CHARLESTON, W.Va. – Jacob Ramthun, an eighth grade student from Athens School in Mercer County, on Friday became West Virginia's 2009 Geographic Bee champion.
Ramthun was one of nearly 100 fourth through eighth grade students from across the state to compete for the title. Benjamin Taylor, a home-schooled seventh grader from Monongalia County, finished second. Samuel McClung, a seventh grader from John Adams Middle School in Charleston, finished in third place.
“Geography knowledge plays an increasingly important role in today’s global economy where students are not only competing with students in other states but with those in other countries,” said state Superintendent of Schools Steve Paine. “It is imperative that students are prepared to live in a diverse and tolerant society if they are to succeed. These students have grasped that knowledge and will benefit from it.”
As champion, Ramthun wins an all-expenses paid trip to the National Geographic Bee finals in Washington, D.C., in May. He also receives $100 and a National Geographic globe. First place in the national competition is a $25,000 scholarship and lifetime membership in the National Geographic Society. Second and third place finalists will receive $15,000 and $10,000 scholarships, respectively.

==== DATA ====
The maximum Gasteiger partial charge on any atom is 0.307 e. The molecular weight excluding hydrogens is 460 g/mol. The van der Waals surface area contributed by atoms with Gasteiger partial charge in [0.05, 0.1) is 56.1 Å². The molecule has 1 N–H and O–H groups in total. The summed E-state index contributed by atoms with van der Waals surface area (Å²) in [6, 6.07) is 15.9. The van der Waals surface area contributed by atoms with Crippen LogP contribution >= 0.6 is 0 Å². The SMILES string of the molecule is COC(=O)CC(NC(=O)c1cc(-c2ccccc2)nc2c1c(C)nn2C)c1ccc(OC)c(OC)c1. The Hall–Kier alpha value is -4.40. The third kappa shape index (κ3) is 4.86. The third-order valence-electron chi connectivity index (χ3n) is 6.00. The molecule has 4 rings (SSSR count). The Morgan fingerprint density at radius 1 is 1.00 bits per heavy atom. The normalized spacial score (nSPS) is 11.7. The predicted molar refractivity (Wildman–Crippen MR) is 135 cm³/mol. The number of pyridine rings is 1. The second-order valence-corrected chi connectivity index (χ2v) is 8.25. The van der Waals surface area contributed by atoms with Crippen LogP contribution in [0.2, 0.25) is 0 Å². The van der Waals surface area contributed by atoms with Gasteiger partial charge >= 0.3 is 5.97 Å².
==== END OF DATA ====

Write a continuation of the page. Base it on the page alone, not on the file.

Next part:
The West Virginia competitors earned their place in the state competition by winning local geography bees and then getting a top score on a written exam prepared by the National Geographic Society. Geography bees also were held on Friday in the other 49 states, the District of Columbia, U.S. territories and Department of Defense schools.
The National Geographic Society developed the National Geographic Bee in response to concern about the lack of geographic knowledge among young people in the United States. In a 10-country Gallup survey conducted for the Society in 1988 and 1989, Americans ages 18 to 24 scored lower than their counterparts in the other countries.
For more information, contact Regina Scotchie, social studies coordinator for the West Virginia Department of Education, at (304) 558-5325, or the Communications Office at (304) 558-2699.